Rower's story moves students
'This was his school and where it all began'JARED NICOLL
Students and teachers at Queen Charlotte College were moved to tears at an emotional welcome home assembly for Olympic champion Joseph Sullivan on Monday.
The 25-year-old Olympic gold medal winning rower received a moving mihi whakatau, speech of welcome, assembly at Queen Charlotte College along with New Zealand junior rower Mitchell Mackenzie-Mol, who has returned from the world champs in Bulgaria.
More than 500 students and 120 pupils from Waikawa Bay School, Picton School, Linkwater School, Tuamarina School and Spring Creek School watched a video of Sullivan winning his medal in London before giving him a standing ovation.
Queen Charlotte College principal Tom Parsons spoke proudly of Sullivan's time at the school and encouraged Mackenzie-Mol, a current student, to keep following in the Olympian's footsteps.
The room fell dead quiet as a mark of respect after a kapa haka performance concluded Mr Parson's speech and Sullivan composed himself.
Queen Charlotte College deputy principal Alistair Boyce said the silence was incredible as the Olympian took centre stage.
"Quite a few people were in tears because he was struggling to speak with the effect of the welcome and the kapa haka.
"He was very moved by it before he spoke about what Picton and the school had done for him and the challenges of being a teenager."
Queen Charlotte College administrator Sandi Lock said he had her in tears.
"This was his school and where it all began, I think he was just moved to be given the accolade."
Year 13 student Cheyenne Conroy-Mosdell said Sullivan's message to never give up on your dreams struck a chord with students and teachers alike.
"It was amazing really, he was just so humble and a genuine inspiration."
Fellow year 13 student Jahmaica Huntley said she enjoyed hearing about Sullivan's past and was moved by his passion to succeed.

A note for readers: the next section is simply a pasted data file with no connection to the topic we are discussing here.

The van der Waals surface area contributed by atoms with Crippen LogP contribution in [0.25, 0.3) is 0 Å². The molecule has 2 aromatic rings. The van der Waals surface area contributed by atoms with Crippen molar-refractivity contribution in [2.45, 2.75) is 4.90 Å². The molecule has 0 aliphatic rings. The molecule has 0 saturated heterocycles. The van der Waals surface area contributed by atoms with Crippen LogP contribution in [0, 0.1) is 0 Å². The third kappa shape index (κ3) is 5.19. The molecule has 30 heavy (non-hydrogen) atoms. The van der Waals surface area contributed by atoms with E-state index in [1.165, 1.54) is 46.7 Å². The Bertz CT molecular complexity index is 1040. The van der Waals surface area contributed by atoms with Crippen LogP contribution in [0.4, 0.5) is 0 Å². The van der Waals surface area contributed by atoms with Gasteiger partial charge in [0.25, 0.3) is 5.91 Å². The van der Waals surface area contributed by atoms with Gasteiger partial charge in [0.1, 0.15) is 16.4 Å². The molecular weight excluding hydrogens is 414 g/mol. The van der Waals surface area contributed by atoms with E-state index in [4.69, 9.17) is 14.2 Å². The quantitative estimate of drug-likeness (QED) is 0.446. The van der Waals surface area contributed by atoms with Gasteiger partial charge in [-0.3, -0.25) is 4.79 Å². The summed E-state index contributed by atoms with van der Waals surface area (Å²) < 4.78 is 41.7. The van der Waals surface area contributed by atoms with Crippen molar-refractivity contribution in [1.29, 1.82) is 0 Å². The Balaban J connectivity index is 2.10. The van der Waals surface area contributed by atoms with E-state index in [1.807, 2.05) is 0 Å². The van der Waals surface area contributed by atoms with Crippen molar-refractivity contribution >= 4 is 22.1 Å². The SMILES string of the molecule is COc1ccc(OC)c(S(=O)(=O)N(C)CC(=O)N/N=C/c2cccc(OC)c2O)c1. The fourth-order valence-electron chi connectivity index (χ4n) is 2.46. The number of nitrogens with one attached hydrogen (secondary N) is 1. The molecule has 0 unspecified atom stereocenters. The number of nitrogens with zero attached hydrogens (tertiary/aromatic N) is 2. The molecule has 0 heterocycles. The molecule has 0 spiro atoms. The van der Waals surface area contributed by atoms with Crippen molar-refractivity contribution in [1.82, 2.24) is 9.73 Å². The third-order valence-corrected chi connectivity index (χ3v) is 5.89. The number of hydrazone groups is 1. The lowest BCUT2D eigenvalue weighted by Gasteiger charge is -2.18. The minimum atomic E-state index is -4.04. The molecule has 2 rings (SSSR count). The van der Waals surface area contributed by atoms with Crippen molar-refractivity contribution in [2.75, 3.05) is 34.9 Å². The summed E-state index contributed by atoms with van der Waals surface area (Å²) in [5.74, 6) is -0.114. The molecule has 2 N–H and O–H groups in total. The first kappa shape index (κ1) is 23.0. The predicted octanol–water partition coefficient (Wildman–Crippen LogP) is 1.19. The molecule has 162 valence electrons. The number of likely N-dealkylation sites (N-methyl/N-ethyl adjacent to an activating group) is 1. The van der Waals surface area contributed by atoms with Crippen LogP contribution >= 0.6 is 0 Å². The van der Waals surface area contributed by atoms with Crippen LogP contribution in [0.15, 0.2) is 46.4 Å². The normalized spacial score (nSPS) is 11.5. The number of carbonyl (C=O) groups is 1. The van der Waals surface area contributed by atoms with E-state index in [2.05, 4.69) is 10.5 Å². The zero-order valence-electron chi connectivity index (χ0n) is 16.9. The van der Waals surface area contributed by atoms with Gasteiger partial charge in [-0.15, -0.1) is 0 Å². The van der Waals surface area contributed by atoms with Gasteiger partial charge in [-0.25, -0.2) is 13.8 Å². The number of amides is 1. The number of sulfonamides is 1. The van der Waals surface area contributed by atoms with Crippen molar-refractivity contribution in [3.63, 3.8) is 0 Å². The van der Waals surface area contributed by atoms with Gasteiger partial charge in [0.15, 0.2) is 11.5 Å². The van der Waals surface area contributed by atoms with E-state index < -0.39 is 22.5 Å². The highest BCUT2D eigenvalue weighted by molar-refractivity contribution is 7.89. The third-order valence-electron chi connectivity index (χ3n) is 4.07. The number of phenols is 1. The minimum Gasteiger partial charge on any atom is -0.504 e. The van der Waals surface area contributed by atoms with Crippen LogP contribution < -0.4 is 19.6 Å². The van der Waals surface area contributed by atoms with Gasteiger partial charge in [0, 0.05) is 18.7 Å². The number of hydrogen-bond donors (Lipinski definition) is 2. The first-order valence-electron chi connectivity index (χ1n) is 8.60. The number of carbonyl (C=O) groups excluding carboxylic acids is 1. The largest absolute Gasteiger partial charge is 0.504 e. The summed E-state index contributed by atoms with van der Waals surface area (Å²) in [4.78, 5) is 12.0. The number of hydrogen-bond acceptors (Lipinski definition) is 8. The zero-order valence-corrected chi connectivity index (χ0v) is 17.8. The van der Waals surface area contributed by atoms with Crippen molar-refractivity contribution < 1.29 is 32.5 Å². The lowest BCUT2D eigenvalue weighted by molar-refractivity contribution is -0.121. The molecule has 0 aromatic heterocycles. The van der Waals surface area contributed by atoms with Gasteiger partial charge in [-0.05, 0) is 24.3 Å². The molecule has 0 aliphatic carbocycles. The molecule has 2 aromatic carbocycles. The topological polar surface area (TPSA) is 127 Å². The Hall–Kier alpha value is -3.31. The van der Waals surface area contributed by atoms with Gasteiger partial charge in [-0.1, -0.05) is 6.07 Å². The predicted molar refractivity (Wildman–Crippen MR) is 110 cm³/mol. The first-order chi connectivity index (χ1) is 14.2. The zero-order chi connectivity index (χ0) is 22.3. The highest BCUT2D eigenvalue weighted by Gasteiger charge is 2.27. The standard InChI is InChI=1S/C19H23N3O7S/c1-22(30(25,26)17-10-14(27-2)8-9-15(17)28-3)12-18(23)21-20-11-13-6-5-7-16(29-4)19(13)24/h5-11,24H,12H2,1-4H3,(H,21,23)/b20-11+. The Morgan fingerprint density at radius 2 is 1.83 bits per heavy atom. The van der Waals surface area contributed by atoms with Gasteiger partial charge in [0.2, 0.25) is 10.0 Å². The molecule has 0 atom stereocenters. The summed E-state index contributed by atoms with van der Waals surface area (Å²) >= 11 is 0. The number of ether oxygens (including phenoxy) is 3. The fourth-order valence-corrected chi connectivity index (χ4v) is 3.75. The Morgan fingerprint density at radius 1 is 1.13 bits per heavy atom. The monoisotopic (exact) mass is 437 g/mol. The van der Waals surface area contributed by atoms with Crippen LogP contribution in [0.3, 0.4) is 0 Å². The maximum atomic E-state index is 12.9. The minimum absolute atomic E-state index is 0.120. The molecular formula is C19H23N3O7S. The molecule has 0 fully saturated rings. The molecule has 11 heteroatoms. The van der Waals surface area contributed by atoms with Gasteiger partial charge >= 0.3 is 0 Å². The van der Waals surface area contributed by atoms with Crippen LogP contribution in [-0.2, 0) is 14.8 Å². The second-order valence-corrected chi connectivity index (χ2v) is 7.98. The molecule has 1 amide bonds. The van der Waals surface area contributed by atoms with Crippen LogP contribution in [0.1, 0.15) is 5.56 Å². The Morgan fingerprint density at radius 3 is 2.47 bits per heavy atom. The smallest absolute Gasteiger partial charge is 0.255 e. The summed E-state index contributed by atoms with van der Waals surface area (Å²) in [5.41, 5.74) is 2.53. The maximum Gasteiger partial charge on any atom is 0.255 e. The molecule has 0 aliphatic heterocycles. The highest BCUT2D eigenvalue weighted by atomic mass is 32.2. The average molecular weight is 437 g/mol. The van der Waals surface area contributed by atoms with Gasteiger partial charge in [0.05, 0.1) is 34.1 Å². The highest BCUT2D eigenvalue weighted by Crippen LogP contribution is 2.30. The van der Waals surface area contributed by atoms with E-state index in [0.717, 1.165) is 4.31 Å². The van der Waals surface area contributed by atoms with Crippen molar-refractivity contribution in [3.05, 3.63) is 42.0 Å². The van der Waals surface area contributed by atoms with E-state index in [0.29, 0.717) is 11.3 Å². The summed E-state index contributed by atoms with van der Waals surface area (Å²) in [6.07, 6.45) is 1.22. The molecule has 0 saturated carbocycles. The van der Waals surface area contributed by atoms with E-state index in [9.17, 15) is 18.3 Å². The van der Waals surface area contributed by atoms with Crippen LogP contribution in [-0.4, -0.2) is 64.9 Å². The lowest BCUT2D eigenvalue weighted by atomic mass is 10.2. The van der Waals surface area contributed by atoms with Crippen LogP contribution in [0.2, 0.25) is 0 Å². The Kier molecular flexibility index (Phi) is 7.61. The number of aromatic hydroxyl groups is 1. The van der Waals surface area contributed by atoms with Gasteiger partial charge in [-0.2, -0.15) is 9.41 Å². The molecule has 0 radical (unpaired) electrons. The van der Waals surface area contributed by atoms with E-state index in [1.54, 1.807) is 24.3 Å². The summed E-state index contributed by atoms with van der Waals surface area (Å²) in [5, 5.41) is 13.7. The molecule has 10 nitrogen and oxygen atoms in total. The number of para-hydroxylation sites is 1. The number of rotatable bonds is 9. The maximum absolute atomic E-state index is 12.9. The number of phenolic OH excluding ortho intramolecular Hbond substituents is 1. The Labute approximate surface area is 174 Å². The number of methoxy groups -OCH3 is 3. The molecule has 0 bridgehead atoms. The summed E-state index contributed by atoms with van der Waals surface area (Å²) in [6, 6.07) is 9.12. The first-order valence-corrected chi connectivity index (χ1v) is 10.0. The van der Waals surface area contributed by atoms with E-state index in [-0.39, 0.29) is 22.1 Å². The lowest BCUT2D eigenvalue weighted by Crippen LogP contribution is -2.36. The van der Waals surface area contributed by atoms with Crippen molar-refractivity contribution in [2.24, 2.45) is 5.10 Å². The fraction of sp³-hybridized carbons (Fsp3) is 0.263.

"When he was in year 8, the head boy told him to give rowing a go so he did. He had to make a lot of tough choices and sacrifices for training but it's all paid off."
She said the students liked that he was "down to Earth" and hoped to pursue a photography course in his free time.
"We didn't get much work done that day because everyone was talking about it afterwards."
Sullivan holds a strong connection to the school. He was taught by many of the teachers still at the school before finishing in 2005 and his father is the school's assistant groundskeeper.
Queen Charlotte College PE teacher Michaela Pluck, who tried on Sullivan's medal, said the rower thanked his family, the school and the wider community for their strong support.
He told the students that he had good friends, teachers and family and it was their positivity that helped him to "say no to a lot of things offered to him when he was younger".
The speech was followed by an open-mike session where every student got the chance to ask him a question and hold his medal.
"The primary school students wanted to know about his training and what it felt like when he crossed the line, he didn't say much about the medal before then, he was very humble."
- The Marlborough Express